The cruise allows guests to catch the planets in their opposition with the sun, rising in the eastern sky as the sun is setting in the west. The planets star in the evening sky all night long, said Adams, who uses this event to talk about Jupiter in the cultural mythology, including Native American lore.
“You’re not just looking at something beautiful,” she said. “A lot of cultural tales are rooted in the time before the scientific revolution. We project back to a time when there was a different relationship to what these events meant. Being on the water helps facilitate that.”
The “Cross Quarter Cruise” is held during the cross quarter or half way mark of the summer. Historically, the summer cross quarter marks the first wheat harvest, which was celebrated in agrarian cultures by grinding the flour and baking bread. Adams picks up bread from a local bakery, made from locally grown wheat, to break bread with guests.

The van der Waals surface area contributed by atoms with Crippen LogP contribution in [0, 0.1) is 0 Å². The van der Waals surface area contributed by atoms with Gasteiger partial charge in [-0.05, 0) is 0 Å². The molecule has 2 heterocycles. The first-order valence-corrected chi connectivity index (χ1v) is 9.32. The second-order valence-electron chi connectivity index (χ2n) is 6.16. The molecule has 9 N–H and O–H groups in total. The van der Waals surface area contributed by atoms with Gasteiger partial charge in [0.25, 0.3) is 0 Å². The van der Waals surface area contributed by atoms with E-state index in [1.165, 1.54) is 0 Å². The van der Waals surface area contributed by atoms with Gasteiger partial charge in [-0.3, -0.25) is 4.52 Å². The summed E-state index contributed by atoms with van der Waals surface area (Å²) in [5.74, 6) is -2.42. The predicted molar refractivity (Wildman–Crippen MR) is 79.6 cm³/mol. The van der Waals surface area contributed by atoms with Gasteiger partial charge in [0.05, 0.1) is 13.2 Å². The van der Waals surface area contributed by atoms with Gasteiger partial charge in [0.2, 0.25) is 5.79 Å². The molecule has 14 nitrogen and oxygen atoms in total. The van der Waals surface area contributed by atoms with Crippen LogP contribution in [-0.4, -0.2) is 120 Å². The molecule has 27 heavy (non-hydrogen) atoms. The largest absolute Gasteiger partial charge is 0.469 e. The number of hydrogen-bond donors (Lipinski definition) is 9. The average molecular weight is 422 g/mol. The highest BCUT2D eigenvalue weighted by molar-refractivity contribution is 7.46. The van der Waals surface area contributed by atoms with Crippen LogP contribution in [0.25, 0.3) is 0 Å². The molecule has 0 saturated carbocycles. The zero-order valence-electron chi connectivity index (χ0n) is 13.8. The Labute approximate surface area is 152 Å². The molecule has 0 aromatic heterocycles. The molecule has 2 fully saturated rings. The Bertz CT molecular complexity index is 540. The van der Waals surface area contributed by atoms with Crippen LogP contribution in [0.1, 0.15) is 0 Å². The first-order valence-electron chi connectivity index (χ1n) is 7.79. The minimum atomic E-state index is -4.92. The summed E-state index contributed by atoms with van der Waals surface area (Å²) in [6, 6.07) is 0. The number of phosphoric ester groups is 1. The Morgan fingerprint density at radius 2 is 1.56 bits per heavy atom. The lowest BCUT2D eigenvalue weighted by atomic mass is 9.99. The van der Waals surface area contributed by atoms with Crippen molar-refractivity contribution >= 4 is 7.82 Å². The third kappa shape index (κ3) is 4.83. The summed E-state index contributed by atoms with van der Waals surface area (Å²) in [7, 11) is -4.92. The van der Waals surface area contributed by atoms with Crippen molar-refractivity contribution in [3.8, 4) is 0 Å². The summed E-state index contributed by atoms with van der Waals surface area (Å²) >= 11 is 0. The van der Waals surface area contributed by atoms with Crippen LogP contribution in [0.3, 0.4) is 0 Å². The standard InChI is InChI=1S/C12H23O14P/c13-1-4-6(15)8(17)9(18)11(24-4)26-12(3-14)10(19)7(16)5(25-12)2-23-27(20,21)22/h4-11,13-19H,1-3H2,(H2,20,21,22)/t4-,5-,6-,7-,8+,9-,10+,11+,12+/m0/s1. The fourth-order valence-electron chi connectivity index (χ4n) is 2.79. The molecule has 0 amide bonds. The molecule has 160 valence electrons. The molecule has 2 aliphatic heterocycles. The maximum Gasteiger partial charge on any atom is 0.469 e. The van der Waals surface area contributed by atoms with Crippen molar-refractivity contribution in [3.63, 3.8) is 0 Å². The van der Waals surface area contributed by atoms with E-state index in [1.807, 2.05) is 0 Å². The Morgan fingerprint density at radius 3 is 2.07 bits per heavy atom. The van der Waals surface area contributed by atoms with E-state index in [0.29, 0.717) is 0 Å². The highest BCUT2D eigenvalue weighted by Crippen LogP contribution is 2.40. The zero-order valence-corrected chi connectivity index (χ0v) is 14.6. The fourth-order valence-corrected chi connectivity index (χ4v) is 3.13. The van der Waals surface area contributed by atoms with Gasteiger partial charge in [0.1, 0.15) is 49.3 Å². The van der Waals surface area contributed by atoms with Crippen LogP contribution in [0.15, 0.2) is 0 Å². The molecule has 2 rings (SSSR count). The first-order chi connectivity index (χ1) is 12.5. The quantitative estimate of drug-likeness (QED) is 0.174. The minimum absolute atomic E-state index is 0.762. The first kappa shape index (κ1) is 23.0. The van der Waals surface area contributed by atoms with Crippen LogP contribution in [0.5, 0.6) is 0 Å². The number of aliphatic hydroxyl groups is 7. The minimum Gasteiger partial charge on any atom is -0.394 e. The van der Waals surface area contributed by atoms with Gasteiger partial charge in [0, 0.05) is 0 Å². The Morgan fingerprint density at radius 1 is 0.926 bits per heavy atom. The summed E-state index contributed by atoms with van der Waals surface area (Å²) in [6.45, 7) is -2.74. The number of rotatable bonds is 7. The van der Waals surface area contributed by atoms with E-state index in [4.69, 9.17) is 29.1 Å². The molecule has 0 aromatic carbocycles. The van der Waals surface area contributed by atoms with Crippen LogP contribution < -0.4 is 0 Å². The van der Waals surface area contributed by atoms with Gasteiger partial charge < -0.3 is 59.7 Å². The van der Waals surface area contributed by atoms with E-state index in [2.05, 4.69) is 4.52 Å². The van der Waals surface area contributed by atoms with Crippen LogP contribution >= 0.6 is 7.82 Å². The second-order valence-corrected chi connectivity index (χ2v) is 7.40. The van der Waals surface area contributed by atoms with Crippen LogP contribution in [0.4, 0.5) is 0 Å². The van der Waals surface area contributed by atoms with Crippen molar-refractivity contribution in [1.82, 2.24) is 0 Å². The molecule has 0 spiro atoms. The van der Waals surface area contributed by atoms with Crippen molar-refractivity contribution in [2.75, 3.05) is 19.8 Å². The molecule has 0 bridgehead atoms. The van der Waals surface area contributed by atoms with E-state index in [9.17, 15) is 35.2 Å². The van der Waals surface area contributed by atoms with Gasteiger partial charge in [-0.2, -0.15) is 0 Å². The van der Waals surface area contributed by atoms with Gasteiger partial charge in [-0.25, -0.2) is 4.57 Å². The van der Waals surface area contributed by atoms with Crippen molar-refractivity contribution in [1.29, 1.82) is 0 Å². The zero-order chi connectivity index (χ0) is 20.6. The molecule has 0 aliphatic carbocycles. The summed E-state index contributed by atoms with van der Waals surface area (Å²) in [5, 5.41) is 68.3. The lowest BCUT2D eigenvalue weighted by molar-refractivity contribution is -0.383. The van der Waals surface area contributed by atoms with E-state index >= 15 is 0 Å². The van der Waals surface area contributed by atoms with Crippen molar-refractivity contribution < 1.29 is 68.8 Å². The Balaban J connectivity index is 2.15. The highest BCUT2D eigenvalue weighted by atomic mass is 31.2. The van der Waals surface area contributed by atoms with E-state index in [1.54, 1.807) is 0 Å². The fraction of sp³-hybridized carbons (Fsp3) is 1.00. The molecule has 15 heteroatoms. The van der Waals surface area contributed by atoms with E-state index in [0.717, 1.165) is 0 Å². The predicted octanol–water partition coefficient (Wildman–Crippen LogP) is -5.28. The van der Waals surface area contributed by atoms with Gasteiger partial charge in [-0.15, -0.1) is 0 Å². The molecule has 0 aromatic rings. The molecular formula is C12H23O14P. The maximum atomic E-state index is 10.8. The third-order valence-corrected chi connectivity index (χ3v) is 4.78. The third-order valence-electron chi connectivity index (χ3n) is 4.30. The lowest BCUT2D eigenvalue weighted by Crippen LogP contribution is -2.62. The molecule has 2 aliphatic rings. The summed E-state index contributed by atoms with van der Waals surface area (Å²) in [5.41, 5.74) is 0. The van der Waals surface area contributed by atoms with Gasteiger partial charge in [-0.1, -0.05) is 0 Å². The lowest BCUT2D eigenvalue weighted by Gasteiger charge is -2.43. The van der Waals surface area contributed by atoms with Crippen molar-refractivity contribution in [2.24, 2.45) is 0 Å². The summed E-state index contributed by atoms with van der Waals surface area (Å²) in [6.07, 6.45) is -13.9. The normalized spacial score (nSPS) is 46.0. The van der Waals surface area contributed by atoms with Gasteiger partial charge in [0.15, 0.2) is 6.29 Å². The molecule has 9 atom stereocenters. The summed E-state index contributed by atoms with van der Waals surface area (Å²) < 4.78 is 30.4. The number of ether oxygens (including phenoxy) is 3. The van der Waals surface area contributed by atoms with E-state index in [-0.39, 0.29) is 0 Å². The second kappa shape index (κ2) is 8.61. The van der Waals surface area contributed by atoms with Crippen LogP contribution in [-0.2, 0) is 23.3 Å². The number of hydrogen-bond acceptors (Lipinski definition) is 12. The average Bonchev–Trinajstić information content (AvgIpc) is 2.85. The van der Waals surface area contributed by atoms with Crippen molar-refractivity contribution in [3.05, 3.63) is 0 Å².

“These season celebrations are always rooted in a celestial phenomenon — they’re not random,” she said. “Through the ages, people have gathered when things are happening in the sky. When we’re out on the water, it’s a great time to talk about that human history and enjoy a wonderful view of the sky.”
The cruises, she added, are interactive. Everyone sits on the top deck and is free to move around. Adams brings along a music playlist, songs that make reference to the moon, sun, something about the night, “or a song I really like,” Adams said. The varied playlist includes everyone from Ramsey Lewis to Creedence Clearwater Revival to Broadway tunes.